por John R. Fischer
, Senior Reporter | October 22, 2020
The Centers for Medicare & Medicaid Services (CMS) has pushed back the start date for the new radiation oncology model, as recommended by providers and healthcare stakeholders in the radiotherapy community.
Initially scheduled to begin January 1, the new model will now go into effect on July 1, 2021. “The @CMSGov team and I have listened to the feedback from @ASTRO_org and the radiation oncology community regarding the start date of the new Radiation Oncology (#radonc) Model, and understand that more time is needed to prepare,” CMS administrator Seema Verma tweeted Wednesday.
The model is a replacement for the current fee-per-service payment system and facilitates compensation through bundled payments across a 90-day episode of care for 16 different cancers. It is expected to reduce Medicare expenditures and save it $230 million over five years, while ensuring simpler, more predictable payments. Participation will be required among radiotherapy providers and suppliers that offer their services within randomly selected geographic areas with approximately 30% of all eligible Medicare fee-for-service radiotherapy episodes nationally.
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The initial start date of the model was announced in September and met with criticism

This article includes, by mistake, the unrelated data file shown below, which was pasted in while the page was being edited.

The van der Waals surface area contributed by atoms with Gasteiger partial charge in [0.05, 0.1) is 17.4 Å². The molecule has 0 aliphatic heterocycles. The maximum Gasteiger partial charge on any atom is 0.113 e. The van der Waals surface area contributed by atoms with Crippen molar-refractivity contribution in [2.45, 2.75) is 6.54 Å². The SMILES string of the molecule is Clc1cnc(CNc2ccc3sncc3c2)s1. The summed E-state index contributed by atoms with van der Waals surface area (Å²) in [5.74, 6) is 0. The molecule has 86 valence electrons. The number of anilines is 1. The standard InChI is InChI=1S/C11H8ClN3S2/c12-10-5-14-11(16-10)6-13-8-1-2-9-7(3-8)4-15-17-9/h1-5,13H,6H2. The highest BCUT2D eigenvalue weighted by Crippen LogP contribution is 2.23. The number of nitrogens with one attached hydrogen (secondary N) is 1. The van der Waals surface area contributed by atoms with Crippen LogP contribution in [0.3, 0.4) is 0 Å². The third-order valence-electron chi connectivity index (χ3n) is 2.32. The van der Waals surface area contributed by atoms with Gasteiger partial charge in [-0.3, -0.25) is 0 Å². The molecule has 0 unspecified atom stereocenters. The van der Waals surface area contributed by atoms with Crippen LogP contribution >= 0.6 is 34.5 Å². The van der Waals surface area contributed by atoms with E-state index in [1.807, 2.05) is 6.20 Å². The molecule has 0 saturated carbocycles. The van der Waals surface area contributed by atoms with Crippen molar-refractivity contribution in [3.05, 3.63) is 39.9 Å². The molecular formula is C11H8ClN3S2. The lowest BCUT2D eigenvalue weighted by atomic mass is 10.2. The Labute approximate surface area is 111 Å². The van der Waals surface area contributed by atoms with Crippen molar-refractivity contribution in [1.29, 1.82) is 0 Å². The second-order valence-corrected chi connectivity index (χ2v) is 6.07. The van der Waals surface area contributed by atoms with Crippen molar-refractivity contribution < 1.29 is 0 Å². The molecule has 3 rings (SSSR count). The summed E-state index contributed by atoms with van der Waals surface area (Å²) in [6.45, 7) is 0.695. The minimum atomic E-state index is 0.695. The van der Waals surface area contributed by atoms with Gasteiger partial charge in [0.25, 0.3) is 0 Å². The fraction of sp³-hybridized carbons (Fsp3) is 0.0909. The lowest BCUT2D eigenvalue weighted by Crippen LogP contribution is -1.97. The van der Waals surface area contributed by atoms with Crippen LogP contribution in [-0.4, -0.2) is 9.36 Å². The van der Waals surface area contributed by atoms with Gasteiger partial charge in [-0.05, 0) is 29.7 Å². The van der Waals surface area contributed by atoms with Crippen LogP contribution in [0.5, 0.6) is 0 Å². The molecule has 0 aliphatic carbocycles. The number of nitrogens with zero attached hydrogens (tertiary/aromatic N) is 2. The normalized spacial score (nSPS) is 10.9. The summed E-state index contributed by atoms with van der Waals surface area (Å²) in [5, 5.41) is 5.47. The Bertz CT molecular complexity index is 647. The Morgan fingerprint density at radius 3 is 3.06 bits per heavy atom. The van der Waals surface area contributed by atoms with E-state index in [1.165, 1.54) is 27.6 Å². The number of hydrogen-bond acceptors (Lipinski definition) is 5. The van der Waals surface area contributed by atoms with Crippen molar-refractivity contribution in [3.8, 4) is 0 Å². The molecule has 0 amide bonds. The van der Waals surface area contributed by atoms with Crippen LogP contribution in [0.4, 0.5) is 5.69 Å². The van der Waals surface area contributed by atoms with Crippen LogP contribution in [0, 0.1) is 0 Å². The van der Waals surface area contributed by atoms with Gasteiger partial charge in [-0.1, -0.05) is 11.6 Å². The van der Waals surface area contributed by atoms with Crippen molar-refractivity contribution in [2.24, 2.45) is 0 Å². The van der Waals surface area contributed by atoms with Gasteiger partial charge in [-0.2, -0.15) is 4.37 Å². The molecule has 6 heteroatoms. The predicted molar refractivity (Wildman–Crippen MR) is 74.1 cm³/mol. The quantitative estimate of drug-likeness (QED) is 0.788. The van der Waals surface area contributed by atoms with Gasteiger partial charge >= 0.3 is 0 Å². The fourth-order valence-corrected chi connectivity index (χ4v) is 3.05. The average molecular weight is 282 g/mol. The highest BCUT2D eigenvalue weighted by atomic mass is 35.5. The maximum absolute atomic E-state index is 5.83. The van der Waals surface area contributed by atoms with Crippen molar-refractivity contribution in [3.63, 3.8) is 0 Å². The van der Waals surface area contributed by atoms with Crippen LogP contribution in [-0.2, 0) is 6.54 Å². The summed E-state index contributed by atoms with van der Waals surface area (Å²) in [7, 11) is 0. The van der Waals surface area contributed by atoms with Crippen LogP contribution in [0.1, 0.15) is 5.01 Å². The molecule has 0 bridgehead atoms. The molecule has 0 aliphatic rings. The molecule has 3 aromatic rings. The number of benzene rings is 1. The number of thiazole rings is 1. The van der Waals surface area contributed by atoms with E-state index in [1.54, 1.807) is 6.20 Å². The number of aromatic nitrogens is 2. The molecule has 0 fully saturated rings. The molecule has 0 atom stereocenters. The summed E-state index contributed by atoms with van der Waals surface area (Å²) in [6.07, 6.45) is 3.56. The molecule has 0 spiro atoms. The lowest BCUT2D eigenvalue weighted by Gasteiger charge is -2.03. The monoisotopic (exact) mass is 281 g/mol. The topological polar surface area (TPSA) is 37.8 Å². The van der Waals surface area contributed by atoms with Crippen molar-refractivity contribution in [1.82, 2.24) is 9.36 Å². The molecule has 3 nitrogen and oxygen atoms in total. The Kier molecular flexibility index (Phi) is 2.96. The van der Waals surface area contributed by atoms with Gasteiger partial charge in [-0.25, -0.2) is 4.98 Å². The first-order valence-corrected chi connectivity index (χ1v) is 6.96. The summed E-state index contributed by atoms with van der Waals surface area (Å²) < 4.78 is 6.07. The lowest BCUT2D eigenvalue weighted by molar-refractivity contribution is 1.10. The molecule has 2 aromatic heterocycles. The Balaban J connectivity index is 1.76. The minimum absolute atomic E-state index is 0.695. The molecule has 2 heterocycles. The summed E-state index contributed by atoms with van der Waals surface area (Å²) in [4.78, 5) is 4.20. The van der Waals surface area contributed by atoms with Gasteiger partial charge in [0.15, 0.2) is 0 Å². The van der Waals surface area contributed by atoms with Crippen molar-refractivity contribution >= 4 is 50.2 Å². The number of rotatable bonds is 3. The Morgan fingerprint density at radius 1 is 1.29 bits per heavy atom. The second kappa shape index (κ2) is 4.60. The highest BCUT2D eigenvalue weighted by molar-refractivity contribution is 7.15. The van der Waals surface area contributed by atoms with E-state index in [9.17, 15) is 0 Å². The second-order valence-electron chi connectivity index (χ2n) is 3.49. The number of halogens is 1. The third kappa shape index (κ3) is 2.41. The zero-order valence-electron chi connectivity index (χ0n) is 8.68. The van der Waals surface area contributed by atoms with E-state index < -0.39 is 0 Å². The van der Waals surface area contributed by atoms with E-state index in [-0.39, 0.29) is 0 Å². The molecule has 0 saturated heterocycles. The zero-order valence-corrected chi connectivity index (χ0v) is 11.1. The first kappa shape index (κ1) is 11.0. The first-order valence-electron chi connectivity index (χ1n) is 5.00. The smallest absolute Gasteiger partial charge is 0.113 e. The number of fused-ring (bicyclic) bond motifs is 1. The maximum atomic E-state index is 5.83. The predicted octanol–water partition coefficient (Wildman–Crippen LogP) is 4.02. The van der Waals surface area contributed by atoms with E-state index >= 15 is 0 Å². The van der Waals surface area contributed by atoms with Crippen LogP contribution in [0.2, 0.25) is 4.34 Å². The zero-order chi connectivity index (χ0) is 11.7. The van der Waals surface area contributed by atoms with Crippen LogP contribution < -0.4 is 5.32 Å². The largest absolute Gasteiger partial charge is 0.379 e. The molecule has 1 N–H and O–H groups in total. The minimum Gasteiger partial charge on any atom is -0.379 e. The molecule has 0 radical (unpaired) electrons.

. The American Society for Radiation Oncology (ASTRO) called January 1 an “untenable” starting date due to staff shortages and other challenges endured as a result of the COVID-19 pandemic and because of the practice changes and investments providers would have to make in such a short period of time.
"ASTRO appreciates today’s announcement by CMS administrator Seema Verma that CMS will delay the Radiation Oncology Model launch from January 1, 2021, until July 1, 2021 based on feedback from ASTRO and other radiation oncology stakeholders,” said the society in a statement. “This change is an important recognition of the radiation oncology community’s concerns, and we are pleased and thankful that administrator Verma listened to the needs of our member radiation oncology practices during these challenging times.”
ACR also expressed concern
earlier this month in a letter to Verma. “The ACR is alarmed that such a significant number of small and rural practices are included in the model, while many large metropolitan areas have been spared, and are expected to use their limited resources to adopt and implement certified EHR technology, among all of the other reporting requirements for participation,” ACR chief William Thorwarth Jr. wrote October 2.
The current payment systems for different types of providers offer different rates, which can incentivize Medicare providers and suppliers to provide radiotherapy over more visits or deliver it in one setting over another. This can create extra costs for patients, even though the actual treatment and care is the same.
The new model is expected to make the value of services the incentive for payments over volume, which according to CMS is not always what is clinically appropriate for beneficiaries. It is meant to create a system of participant-specific payment amounts, determined based on national base rates, trend factors, and adjustments for each participant’s case mix, historical experience, and geographic location.